March 11, 2006

The Particle Nature of Light

Albert Einstein, On a Heuristic Point of View Concerning the Production and Transformation of Light, 1905

In 1905, Einstein didn't look anything like the later popular images of an older man with wildly unkempt white hair. When he published this paper, which later won him the Nobel Prize, he was a patent clerk, and looked it:

In this paper, Einstein points out that there is a mathematical similarity between the way black-box radiation behaves and the way a gas of particles behaves, and takes the crucial step of suggesting that light is, in fact, particulate. This goes one step further than Planck, who only showed that atoms absorb and admit light energy in discrete quanta.

Along the way, Einstein derives h, Planck's constant, in a new way, confirming that the energy of a quantum of light is h times the frequency of the light. After this theoretical triumph, Einstein uses his model of light to explain some puzzling experimental observations:

In 1902, Philip Lenard observed the photoelectric effect: when you shine ultraviolet light on an object, it emits electrons. Lenard noted that the kinetic energy of the escaping electrons did not vary with the intensity of the light, but instead increased with the frequency of the light, which was unexpected and difficult to explain.

Einstein proposed that an electron absorbs one quantum of light, and if this imparts enough energy to allow it to escape its atom, it does, with the kinetic energy of that quantum minus the energy needed to escape from the atom. This prediction was confirmed a decade later. More to the point, increasing the intensity of light increases the number of incoming quanta, and thus the number of escaping electrons, while increasing the frequency increases the energy of the quanta and electrons. This effect is simple, definitive evidence that light energy can only be transferred to electrons in discreet chunks of known, fixed size.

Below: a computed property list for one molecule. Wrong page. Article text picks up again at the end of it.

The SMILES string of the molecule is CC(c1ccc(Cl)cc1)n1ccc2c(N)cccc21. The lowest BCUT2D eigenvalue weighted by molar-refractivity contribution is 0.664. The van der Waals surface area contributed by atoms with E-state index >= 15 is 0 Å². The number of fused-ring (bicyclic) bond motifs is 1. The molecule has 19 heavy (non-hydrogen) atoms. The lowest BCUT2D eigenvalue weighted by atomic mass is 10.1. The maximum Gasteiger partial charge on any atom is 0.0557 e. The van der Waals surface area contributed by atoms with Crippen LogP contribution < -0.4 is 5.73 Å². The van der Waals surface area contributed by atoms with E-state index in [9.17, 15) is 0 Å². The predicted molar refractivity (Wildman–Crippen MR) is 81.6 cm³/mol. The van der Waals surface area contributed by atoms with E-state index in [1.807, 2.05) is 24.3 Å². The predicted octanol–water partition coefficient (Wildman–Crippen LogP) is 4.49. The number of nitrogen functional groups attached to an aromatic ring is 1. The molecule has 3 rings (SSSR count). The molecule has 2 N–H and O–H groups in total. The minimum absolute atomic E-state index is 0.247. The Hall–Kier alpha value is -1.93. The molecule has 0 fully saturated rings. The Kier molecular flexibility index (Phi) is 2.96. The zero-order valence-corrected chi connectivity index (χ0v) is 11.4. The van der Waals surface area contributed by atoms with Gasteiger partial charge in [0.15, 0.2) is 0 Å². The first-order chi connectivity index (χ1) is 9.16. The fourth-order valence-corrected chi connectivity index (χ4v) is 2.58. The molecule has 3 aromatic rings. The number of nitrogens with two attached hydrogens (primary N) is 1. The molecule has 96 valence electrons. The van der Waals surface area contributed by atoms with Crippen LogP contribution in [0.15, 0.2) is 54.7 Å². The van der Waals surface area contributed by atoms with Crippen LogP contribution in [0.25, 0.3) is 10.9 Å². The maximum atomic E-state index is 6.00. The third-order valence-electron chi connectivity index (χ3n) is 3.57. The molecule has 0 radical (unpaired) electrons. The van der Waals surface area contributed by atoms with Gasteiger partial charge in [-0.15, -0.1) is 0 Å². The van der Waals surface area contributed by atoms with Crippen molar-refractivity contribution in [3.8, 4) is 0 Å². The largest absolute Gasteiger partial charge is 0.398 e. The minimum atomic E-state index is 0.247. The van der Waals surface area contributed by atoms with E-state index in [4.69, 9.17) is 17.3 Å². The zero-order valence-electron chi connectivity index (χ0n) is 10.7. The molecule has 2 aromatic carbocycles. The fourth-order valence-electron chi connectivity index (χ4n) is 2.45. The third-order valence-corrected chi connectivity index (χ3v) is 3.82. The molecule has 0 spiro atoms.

Einstein's genius was partly in the simplicity of his arguments. His conclusions are, on occasion, mind-boggling, but the arguments that lead to those conclusions are often easy to understand. (As with Special Relativity.)

Interestingly, the idea that light is made of particles may be an illusion created by the fact that electrons can only absorb and emit light in discreet amounts. I think this is why Einstein gave his paper the title On a Heuristic Point of View Concerning the Production and Transformation of Light. Are there any experiments that show that a quantum of light energy is concentrated into a point in space? Can there be, if electrons can only absorb or admit light in quanta?


At March 13, 2006, Blogger Fraxas said...

Great article.

You've come up against an observability problem there, I think. The only experiment I can think of that *might* let you determine the locality of a quantum of light would be one that relied on relativistic space distortion measurement, since that's all I can think of that wouldn't interfere (literally!) with the quantum being measured.


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